In cryptography, a Caesar Cipher, also known as Caesar's cipher, the shift cipher, Caesar's code or Caesar shift, is one of the simplest and most widely known encryption techniques. It is a type of substitution cipher in which each letter in the plaintext is replaced by a letter some fixed number of positions down the alphabet.

Trouble is I figured we are beyond the times of ancient Rum. and that the Caesar Cipher would be known and easily detected especial by Feyd and his family of black death. So I considered several different Ciphers. I finally made up my own. There is no specific notations for decoding the scroll. The only clue is that each paragraph adds a new exchanged letter. Therefore you have to read each paragraph, decipher the exchanged letters you already knew, and then learn the next letter exchange. Skipping to the bottom would be useless.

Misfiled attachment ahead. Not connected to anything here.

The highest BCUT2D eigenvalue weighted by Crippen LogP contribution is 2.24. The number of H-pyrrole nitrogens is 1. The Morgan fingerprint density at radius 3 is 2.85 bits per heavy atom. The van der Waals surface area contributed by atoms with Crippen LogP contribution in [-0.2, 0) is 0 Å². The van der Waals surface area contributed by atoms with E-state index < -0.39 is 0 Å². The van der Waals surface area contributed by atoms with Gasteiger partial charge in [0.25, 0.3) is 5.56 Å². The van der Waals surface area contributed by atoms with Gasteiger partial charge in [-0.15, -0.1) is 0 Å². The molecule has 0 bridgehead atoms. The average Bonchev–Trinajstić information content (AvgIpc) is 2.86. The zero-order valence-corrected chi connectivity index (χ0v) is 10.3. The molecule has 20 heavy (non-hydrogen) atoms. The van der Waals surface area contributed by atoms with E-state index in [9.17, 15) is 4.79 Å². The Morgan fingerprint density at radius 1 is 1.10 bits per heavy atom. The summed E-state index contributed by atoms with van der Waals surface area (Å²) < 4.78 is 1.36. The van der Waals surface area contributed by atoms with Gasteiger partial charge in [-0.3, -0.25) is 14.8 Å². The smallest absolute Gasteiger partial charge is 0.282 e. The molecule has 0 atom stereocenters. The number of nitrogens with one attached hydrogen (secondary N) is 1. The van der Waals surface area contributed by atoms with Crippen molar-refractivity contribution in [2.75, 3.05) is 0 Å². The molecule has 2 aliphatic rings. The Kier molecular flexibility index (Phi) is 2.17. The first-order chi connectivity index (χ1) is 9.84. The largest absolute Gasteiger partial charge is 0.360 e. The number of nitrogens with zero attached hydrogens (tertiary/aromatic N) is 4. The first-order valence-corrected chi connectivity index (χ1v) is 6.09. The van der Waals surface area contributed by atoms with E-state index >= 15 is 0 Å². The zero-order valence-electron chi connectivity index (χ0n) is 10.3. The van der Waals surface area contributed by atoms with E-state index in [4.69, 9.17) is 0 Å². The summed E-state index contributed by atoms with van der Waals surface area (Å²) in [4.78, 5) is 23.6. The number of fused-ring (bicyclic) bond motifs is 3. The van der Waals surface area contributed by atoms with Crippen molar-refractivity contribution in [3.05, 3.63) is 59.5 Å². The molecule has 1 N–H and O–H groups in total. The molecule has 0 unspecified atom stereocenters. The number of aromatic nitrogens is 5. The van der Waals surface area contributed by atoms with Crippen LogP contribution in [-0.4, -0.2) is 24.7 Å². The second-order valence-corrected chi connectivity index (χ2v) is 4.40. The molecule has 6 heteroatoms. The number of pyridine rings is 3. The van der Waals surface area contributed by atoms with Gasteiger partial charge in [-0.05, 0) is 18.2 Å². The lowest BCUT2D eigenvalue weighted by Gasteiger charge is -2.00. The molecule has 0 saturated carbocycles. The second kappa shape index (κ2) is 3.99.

So I do have the code and I do have the entire last two paragraphs of the scroll written and coded. I thought if I posted that in whole, I would drive everyone mad. Trouble is it is going to take time for Wash to do the deciphering. His "helping hands" only showed him how with one paragraph, not the full scroll.
Semi Free-Form Deryni Gaming / Re: Out of Character (OOC) Thread
« Last post by Jerusha on Today at 10:49:11 am »
Truly amazing, Laurna!  A stroke of pure genius.
Semi Free-Form Deryni Gaming / Re: Out of Character (OOC) Thread
« Last post by Bynw on Today at 10:39:40 am »
She is brilliant. Excellent work.
Semi Free-Form Deryni Gaming / Re: Out of Character (OOC) Thread